chevron-down Created with Sketch Beta.
March 20, 2017 Articles

Three Things Not to Do When Defending a 30(b)(6) Deposition

Depositions of a corporate designee have the potential to be very useful, even for the party defending the deposition

by Helene Hechtkopf

Depositions of a corporate designee pursuant to Federal Rule of Civil Procedure 30(b)(6) have the potential to be very useful, even for the party defending the deposition. It’s an opportunity for the company to put its position on the record and clarify issues that would otherwise remain hazy if left only to traditional fact witnesses. That opportunity can be squandered, however, if you are not prepared for the deposition or try to thwart the deposition because of the scope of the questions asked.

If you want to take full advantage of the opportunity, here are three things to avoid:

1. Don’t Forget to Prepare Your Witness

One of the biggest differences between a traditional deposition and a Rule 30(b)(6) deposition is that at a Rule 30(b)(6) deposition, the responding party chooses the witness. The deposition notice must specify the topics on which testimony will be sought, and the responding party has an obligation to present a witness who will be able to answer questions on those topics. The lawyer for the party being deposed then has a tall task ahead: The witness must be educated on each topic listed in the notice. This can—and should—involve having the witness interview or meet with various people at the company, including former employees when necessary, and having the witness study corporate documents or records or emails. If the witness is not properly prepared, opposing counsel can seek to have another witness deposed on those topics that the first witness was unable to testify about competently.

In some cases, a witness may already have the substantive knowledge to generally answer the questions that would be expected based on the topics listed in the deposition notice. Nevertheless, the witness needs to be educated anyway, to make sure that the witness’s opinion is consistent with the position of the company as a whole (and, of course, to remind the witness of general deposition demeanor). It is important that the witness understands that his or her opinion is not what is sought in a Rule 30(b)(6) deposition—only the company’s “opinion” matters. Even if the witness has a different personal opinion from that of the company, the witness must testify as to the company’s official opinion.

2. Don’t Object to Questions Outside the Scope of the Deposition Notice

Rule 30(b)(6) deposition notices are required to list the topics that the deposition will be about. Nevertheless, it is not uncommon for counsel to stray outside these areas and ask questions outside the scope of the deposition notice. This is not the time to prevent your witness from answering those questions, however. While you would be advised to object to these questions as outside the scope of the deposition notice, your witness should continue to answer these questions. Federal Rule of Civil Procedure 30(c)(2) states that “[a] person may instruct a deponent not to answer only when necessary to preserve a privilege, to enforce a limitation ordered by the court, or to present a motion under Rule 30(d)(3).” This does not allow you to instruct your witness not to answer simply because the question is outside the scope of the deposition notice. Nor is a court likely to issue a protective order. The courts have noted that while Rule 30(b)(6) requires the topics of the deposition to be described with “reasonable particularity,” the deposition notice “establishes the minimum about which the witness must be prepared to testify, not the maximum.” Loop AI Labs v. Gatti, 2016 U.S. Dist. LEXIS 114247 (N.D. Cal. 2016). The deposition notice cannot be used to limit the topics to which the deponent may testify.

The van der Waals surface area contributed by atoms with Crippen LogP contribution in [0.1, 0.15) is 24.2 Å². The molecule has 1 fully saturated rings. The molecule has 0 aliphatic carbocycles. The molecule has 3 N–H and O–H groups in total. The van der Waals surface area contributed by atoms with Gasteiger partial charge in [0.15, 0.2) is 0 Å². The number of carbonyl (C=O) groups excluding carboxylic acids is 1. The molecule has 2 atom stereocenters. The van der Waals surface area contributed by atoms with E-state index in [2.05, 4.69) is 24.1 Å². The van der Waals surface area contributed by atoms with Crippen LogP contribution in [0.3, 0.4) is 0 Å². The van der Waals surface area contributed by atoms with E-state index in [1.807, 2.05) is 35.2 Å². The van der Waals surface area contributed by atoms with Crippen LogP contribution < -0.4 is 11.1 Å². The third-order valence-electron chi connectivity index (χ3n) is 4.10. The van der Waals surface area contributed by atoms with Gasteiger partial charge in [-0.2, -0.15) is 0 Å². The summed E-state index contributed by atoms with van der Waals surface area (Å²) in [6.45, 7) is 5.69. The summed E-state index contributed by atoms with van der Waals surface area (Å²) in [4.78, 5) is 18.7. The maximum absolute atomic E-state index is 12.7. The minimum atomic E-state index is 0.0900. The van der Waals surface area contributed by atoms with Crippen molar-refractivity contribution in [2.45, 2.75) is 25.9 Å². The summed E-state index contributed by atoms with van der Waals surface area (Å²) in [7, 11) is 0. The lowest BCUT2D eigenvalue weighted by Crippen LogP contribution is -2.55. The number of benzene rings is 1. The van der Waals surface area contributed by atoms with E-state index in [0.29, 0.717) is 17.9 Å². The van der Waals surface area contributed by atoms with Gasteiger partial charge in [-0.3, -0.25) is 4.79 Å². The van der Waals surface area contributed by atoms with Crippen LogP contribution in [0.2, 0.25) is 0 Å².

Instead, the court will generally treat the testimony in response to questions outside the scope of the Rule 30(b)(6) deposition notice as personal testimony, rather than corporate testimony. This is a time saver because, otherwise, the opposing counsel could just take a personal deposition of that witness. Testimony on topics outside the scope of the deposition notice will not bind the corporation, however, although they are admissible as admissions of the deponent. Wis. Alumni Research Found. v. Apple, Inc., 2015 U.S. Dist. LEXIS 138745 (W.D. Wis. 2015).

3. Don’t Forget to Have the Witness Review the Transcript

As with any deposition, don’t forget to have your witness review the transcript after the deposition is complete. Particularly given the binding effect of a 30(b)(6) deposition on the corporation, it is important to make sure that your only-too-human court reporter correctly recorded the deposition and that the testimony is indeed accurate.

Helene Hechtkopf is a partner at Hoguet Newman Regal & Kenney, LLP, in New York City, New York.

Copyright © 2017, American Bar Association. All rights reserved. This information or any portion thereof may not be copied or disseminated in any form or by any means or downloaded or stored in an electronic database or retrieval system without the express written consent of the American Bar Association. The views expressed in this article are those of the author(s) and do not necessarily reflect the positions or policies of the American Bar Association, the Section of Litigation, this committee, or the employer(s) of the author(s).